User Reviews

"A Momentary Lapse Of Reason" Classic Nigel (150) 1.14 Stars1.14 Stars1.14 Stars1.14 Stars1.14 Stars

Our Users Say

Critic Reviews

MobyRanks are listed below. You can read here for more information about MobyRank.
Adventure Lantern (Jul, 2006)
If you are looking for a solid action game to keep you occupied for a few hours, do not miss Demon Stone. Especially fans of the Dungeons & Dragons RPG system or Forgotten Realms novels may have a great deal of fun playing the game.
80 (Feb 11, 2005)
En un mot comme en cent, si vous avez aimé Les Deurs Tours, alors vous aimerez Demon Stone. Pas aussi révolutionnaire que son bon vieux Mark Of Kri, le titre mise tout sur son aspect spectaculaire qui suffit à accrocher et scotcher le joueur au pad. On lui reprochera toutefois une IA qui aurait gagné à être plus développée, certains passages un peu lourds et un guerrier trop omniprésent. Un presque sans faute.
TeamXbox (Nov 16, 2004)
It’s pretty difficult to find a good old fashioned hack-and-slash game that delivers on all fronts. Occasionally you’ll find one where the gameplay is peachy keen, but the story is bor-ing or vice versa. Stormfront Studios was one of the few developers that got the recipe just right with their action adventure hit based on the Lord of the Rings trilogy, The Two Towers. A heavy base of action and a little pinch of RPG elements made The Two Towers one of the better Q4 titles of 2002.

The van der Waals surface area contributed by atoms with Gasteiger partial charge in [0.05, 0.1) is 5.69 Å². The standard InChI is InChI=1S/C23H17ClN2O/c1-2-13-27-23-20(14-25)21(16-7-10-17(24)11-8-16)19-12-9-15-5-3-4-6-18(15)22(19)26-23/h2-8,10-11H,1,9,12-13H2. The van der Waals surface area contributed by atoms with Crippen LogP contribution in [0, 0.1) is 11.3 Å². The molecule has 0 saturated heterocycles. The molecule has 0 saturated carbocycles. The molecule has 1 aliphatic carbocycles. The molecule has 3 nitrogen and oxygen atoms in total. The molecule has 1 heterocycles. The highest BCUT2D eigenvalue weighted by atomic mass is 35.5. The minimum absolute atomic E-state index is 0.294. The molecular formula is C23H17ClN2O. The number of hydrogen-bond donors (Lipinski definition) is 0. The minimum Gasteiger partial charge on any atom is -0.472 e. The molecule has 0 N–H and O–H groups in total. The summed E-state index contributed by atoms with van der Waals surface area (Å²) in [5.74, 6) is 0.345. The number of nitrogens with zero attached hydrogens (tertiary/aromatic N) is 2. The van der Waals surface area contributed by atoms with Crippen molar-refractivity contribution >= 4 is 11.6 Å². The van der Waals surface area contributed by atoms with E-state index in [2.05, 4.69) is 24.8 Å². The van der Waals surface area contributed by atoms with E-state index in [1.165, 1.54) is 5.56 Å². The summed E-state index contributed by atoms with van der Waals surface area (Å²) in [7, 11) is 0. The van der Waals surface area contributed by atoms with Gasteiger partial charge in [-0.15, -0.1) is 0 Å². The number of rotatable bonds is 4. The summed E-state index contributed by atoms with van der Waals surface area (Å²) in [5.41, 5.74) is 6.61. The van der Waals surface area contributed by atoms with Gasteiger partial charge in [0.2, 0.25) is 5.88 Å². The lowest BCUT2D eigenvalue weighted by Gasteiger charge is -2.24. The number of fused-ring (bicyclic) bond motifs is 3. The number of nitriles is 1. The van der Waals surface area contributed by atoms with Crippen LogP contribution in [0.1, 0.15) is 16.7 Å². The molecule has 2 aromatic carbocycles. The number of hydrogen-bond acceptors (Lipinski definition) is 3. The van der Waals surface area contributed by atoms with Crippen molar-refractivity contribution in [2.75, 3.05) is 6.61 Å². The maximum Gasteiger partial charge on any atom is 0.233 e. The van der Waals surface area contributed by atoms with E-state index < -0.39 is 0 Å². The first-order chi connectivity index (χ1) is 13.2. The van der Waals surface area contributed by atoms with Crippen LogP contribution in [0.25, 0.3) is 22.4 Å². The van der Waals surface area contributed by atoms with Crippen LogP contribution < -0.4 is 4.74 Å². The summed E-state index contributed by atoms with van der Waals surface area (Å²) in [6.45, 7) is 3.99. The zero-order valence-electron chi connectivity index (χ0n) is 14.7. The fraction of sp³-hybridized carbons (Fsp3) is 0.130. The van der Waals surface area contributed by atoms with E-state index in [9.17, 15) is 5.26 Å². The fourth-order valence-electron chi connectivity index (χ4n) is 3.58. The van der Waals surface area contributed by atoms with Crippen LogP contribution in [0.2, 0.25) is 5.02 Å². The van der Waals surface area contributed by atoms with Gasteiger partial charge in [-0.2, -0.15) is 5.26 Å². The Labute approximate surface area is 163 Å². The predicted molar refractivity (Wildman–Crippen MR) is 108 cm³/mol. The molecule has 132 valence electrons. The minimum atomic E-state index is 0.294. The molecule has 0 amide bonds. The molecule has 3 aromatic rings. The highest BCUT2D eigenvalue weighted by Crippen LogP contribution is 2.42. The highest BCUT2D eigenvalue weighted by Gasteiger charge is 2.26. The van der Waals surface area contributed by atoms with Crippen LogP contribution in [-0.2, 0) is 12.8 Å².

GameSpot (Nov 12, 2004)
To say that Stormfront Studios has just remade The Two Towers with D&D trappings wouldn't be entirely inaccurate, but it wouldn't be completely fair to Demon Stone either. Stormfront has obviously honed its craft over the past two years, and the overall experience feels richer and more robust. On its own terms, Forgotten Realms: Demon Stone is a satisfying adventure, and in the bigger picture, it stands to introduce the fantastical world of Dungeons & Dragons to a broader audience. Regardless of that, it's a very good game that's well worth playing.
IGN (Nov, 2004)
Yet strangely, Demon Stone can still be disturbingly addictive in its own quirky way -- much like the other games we mentioned above. That's the beauty of having a strong story and powerful aesthetics; it can make the tedium of repetitive gameplay more tolerable. Hopefully, though, we'll get to see a sequel to Demon Stone somewhere down the line, because with the right adjustments made in the appropriate areas (and you know what those are by now), it could really be something special. We'll see what happens.